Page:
[12.22.09]
14 great comments!

Networking Events: Go Big Or Go Home

This post is about successful networking. And how to make you bring your best each time you head out of the house.

successful networking

This time I need your advice.

For someone who had an experience recently at a networking event. After a long day at the office, he was tired. Mentally and physically.

And, when he arrived, he discovered the following:

1.  He got to the event on time and the event was already in full swing. How does that happen?

2.  He was under-dressed.  No coat or tie. You can never tell at these events.

3.  His name wasn’t on the guest list and the staff had to make him a hand-written tag.

4.  Everyone in the room looked jovial, connected, confident.

5.  He felt less than those three things. An unusual, perfect storm of signs that maybe tonight wasn’t meant to be . . .

So, the advice I would normally give this person is:

  • Find your confidence
  • Forgive your dress code violation
  • Get back in there
  • Lose your fear of networking

But I have a secret to tell you. This guy was me.

Clearly, based on how I was feeling that night, I have to update my traditional advice. My updated advice? For job seekers who normally have it all together? When everything, that night, appears to be running against you?

Successful Networking: Go Big or Go Home

While there are nights when you can find that inspiration, that confidence. There are other nights where you can do more damage. For example, the nights when you just weren’t meant to be there.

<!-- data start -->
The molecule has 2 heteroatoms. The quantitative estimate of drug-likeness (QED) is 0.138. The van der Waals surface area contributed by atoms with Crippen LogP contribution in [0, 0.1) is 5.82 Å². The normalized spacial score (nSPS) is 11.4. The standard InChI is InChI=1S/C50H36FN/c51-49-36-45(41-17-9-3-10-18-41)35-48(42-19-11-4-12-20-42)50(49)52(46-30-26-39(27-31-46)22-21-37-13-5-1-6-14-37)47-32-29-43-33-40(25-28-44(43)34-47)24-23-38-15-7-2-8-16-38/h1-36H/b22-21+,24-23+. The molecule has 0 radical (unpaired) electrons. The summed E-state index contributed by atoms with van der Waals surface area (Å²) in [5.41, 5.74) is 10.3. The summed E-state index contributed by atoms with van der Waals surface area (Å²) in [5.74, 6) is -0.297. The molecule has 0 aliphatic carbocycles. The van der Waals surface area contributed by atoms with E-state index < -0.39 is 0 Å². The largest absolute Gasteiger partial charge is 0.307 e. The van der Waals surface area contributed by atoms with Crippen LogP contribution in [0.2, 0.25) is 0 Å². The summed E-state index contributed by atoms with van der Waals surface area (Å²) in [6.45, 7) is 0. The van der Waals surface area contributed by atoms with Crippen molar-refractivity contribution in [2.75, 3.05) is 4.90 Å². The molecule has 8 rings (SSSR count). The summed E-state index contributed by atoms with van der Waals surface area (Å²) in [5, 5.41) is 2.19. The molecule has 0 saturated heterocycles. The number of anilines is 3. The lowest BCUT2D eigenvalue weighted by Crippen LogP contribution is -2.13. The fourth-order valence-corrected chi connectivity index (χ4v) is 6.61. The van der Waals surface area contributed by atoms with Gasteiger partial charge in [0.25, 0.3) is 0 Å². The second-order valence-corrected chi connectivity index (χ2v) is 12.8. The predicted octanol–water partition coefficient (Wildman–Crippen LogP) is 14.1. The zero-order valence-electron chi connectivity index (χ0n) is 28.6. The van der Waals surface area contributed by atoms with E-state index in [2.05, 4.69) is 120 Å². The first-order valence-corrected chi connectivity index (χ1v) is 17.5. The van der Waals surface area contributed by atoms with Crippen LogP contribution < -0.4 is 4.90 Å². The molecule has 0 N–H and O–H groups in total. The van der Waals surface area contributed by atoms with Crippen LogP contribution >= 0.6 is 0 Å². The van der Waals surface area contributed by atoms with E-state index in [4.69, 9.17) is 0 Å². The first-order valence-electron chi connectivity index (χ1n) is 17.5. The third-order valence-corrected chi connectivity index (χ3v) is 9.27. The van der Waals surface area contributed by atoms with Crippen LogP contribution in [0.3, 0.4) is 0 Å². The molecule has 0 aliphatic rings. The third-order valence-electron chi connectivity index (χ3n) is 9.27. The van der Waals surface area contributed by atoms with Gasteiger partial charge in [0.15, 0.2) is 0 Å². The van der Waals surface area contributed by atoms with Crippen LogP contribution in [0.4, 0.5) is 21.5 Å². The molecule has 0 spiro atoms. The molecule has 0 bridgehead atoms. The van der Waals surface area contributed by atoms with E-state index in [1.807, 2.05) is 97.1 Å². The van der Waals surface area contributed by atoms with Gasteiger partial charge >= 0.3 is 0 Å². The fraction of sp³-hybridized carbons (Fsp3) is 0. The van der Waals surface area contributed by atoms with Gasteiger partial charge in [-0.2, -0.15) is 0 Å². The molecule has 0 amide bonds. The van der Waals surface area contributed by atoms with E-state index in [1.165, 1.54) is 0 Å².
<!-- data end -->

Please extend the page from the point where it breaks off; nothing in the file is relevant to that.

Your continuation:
Because if you go in slightly damaged. With no landing gear, a tear in your wing and little fuel. You might crash. This makes taking off in the future more difficult. Because the memory of that night might stick with you.

And the next time you attend an event. Instead of flying high, you might hear a soft sputtering. As your engine tries to fire without success. Let’s be clear, however.

This is not a “get out of jail free” card for networking. It is permission to know yourself well enough to understand that some nights are unique. Rare. And you can respond accordingly. To pick your battles.

So what have you done to correct a near crash and burn scenario? What advice can you share with some who have a fear of flying?

Most important?  Should I have left that event?

Thanks Alfredo Mendez for the photo via Flickr.


Written by: Tim Tyrell-Smith
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Categories: Career Networking

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